We have a crisis of poor-quality housing. Now is the time for change
The state of England's homes is shocking, with millions living in homes that put their health and safety at risk. Why then have we become collectively complacent about this huge issue?
In this blog David Orr, Chair of the Good Home Inquiry, explains why now is the time to get to grips with the problem of poor-quality housing.
If the state of England’s homes were a new problem, we would be horrified. We would have urgent cabinet meetings, wall to wall media coverage, action plans, huge amounts of money thrown at it. Today, 4.1 million homes don’t meet basic standards of decency – and almost half of these are lived in by someone over the age of 55. In 2018, 17,000 people died because they weren’t able to heat their home properly. The consequences of poor-quality homes aren’t just huge for individuals: the cost to the NHS is estimated at £1.4 billion for first-year treatments alone. It is also clear that our homes are a major barrier to the UK reaching its net zero target by 2050.
However, because we have had these problems for years, we have become inured to them and collectively complacent about dealing with them. But we can no longer afford to do so, with three factors making now a make-or-break time to bring our homes up to scratch. The COVID-19 pandemic made it clear just how profound an impact our homes have on our health and wellbeing. Meanwhile, the latest IPCC report has brought home the urgency of reaching net zero – which can’t be done without decarbonising our homes. And finally, we have an ageing population – with one in four people in England set to be aged 65 or over by 2041.
Now is the time to get to grips with the problem of poor-quality housing. The Good Home Inquiry, carried out over the last year, aimed not only to understand the causes of the crisis but also to set out innovative policy solutions. It’s clear that there is no silver bullet, and co-ordinated action from central government, local government, businesses, health systems and the third sector will be required. That doesn’t mean, however, that this is an impossible task. On the contrary, the Inquiry recommends a number of concrete actions that could make a real difference to the state of housing in England.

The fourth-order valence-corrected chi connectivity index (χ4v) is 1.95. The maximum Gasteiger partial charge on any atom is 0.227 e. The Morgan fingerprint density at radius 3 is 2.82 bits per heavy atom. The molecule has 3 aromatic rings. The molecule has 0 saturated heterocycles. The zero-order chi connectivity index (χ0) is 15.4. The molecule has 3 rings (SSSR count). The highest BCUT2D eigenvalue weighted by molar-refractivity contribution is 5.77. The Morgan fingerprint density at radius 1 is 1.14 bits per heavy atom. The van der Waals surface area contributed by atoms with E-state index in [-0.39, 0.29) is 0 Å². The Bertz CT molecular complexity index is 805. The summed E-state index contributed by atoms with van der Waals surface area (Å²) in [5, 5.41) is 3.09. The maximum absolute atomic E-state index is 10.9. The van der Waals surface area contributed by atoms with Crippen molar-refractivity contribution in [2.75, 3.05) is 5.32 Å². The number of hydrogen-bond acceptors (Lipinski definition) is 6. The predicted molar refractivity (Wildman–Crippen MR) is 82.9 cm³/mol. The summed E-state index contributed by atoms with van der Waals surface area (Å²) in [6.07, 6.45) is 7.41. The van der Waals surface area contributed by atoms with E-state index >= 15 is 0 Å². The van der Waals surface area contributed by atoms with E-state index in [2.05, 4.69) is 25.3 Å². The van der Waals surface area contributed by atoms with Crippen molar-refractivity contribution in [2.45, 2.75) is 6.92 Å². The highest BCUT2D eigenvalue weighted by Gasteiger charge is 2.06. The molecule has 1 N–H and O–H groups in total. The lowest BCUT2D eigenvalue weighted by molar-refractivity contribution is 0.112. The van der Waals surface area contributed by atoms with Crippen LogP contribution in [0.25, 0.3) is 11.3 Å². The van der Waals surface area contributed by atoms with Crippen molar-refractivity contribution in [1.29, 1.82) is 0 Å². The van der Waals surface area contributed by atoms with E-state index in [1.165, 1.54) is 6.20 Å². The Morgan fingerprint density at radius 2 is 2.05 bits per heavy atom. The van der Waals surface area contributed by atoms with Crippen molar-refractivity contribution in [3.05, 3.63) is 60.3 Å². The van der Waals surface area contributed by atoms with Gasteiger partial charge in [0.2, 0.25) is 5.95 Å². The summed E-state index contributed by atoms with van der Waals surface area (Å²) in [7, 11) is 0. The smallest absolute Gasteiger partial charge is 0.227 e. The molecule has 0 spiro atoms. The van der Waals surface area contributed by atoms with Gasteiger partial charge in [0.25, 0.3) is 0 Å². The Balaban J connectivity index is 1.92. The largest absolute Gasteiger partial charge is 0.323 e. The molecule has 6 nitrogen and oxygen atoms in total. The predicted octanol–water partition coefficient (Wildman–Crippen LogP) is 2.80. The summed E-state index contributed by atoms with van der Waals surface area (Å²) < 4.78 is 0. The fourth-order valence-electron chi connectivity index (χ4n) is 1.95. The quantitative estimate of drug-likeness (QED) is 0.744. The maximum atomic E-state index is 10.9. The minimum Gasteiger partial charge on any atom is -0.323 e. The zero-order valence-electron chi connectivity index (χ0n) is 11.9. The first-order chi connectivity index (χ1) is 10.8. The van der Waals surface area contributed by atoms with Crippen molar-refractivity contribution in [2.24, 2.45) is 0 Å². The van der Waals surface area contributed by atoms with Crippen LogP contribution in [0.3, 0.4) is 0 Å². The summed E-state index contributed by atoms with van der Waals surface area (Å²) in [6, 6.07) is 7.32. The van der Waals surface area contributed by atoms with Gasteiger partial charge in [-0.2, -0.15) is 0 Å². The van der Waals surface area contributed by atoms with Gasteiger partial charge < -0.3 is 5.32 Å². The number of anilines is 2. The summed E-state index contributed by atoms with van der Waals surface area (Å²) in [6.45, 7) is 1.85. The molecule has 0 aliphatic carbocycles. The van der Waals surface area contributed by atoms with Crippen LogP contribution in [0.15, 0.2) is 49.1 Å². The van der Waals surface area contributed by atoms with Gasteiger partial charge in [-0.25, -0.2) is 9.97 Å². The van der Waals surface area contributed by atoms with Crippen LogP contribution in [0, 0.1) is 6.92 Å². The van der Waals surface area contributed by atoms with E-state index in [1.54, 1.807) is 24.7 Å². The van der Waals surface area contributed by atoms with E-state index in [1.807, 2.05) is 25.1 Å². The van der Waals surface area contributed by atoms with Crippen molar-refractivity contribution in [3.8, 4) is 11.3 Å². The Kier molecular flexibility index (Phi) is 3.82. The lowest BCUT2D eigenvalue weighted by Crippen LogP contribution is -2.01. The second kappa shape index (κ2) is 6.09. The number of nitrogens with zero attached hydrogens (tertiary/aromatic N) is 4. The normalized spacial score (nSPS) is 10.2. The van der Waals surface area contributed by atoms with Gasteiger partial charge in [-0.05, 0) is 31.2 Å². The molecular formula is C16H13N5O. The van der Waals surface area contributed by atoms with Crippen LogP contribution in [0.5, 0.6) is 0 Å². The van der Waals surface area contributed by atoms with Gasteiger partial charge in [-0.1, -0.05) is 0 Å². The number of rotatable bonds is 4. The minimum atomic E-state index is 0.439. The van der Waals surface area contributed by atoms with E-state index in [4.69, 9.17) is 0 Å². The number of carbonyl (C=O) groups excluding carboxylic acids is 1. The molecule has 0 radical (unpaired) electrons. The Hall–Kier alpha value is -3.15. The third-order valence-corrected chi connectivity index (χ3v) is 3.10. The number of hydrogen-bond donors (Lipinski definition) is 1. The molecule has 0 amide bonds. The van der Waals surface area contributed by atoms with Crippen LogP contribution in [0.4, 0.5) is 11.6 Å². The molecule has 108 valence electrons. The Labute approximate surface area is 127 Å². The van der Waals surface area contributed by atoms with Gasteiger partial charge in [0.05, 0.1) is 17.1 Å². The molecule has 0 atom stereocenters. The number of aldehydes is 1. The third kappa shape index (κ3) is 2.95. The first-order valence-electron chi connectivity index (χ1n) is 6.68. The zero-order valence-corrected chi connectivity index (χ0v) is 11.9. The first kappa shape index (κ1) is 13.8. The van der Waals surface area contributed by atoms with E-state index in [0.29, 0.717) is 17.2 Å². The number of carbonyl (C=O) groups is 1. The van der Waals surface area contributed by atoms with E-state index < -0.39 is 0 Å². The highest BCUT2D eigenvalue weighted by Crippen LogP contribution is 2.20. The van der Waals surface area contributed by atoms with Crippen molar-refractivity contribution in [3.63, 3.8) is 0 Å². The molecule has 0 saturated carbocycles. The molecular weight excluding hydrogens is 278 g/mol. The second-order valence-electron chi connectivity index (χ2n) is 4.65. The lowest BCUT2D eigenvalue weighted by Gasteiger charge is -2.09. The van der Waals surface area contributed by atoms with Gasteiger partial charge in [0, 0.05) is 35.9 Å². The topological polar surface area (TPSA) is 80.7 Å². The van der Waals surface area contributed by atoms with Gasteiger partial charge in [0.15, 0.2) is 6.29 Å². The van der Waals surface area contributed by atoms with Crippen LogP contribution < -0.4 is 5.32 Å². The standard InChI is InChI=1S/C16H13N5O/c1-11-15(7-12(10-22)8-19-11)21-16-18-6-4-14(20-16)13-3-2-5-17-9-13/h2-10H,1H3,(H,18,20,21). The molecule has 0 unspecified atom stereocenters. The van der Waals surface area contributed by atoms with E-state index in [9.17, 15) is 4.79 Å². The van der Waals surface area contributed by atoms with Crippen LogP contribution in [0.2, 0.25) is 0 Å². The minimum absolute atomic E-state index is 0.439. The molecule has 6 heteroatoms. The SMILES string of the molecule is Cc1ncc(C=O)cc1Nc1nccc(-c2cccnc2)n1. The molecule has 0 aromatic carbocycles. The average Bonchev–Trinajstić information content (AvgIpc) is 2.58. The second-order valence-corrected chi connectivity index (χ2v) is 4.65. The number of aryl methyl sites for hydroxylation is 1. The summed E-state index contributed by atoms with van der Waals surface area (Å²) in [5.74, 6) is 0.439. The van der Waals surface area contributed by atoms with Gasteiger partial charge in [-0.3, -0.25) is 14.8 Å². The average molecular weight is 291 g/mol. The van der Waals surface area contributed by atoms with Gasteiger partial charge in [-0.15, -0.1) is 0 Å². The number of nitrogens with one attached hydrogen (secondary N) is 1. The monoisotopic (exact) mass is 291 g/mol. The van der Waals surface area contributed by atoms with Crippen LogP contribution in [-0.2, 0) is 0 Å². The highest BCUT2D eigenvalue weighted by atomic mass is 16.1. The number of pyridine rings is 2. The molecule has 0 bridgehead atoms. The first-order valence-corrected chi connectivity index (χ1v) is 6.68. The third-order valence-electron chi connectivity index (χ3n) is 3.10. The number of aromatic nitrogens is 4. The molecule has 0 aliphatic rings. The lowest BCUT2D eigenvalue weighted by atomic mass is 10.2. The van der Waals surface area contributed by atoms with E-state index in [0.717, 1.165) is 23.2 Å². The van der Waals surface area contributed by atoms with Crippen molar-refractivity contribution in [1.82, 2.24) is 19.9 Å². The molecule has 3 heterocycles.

There is a great deal to be gained by taking action – from savings to the NHS to a potentially huge reduction in carbon emissions – and now is the time to do it.
One of these is the idea of the ‘Good Home Agency’ – a local delivery mechanism to provide access to information and advice, finance, home repairs, adaptations and energy retrofit services. Our research found that for many people experiencing problems with their home, especially homeowners, accessing funding and advice were two significant barriers to making repairs or improvements. A one-stop shop where people could be guided through the process, including help to access financing options, could provide a solution. Many areas already have Home Improvement Agencies, but we believe these could go much further. The Centre for Ageing Better – which supported the inquiry – is now working with local authorities to turn this into reality.
It’s also vital that we do more to address the link between our homes and our health. As part of the Inquiry, we heard from Derby City Council, who have created a Healthy Housing Hub to tackle poor housing conditions and housing related health inequalities. The Hub team identifies and works with vulnerable residents whose homes are putting them at risk of poor health; by making residents’ homes healthier and safer, the aim is to tackle avoidable hospital admissions while improving people’s quality of life. An evaluation of the scheme found that the added value for Derby’s health and care systems have been significant, including a 20% drop in hospital admissions and a 39.5% reduction in A&E use.
Schemes like this demonstrate the huge value of safe, good-quality homes – making real improvements to people’s quality of life, while reducing pressure on health systems. There is a great deal to be gained by taking action – from savings to the NHS to a potentially huge reduction in carbon emissions – and now is the time to do it. If the pandemic has taught us anything, it is that seismic change is possible almost overnight if the will is there. It is my hope that the Good Home Inquiry can be the first step to making the change necessary – so that now and in the future no one is forced to live in a home that puts them in danger.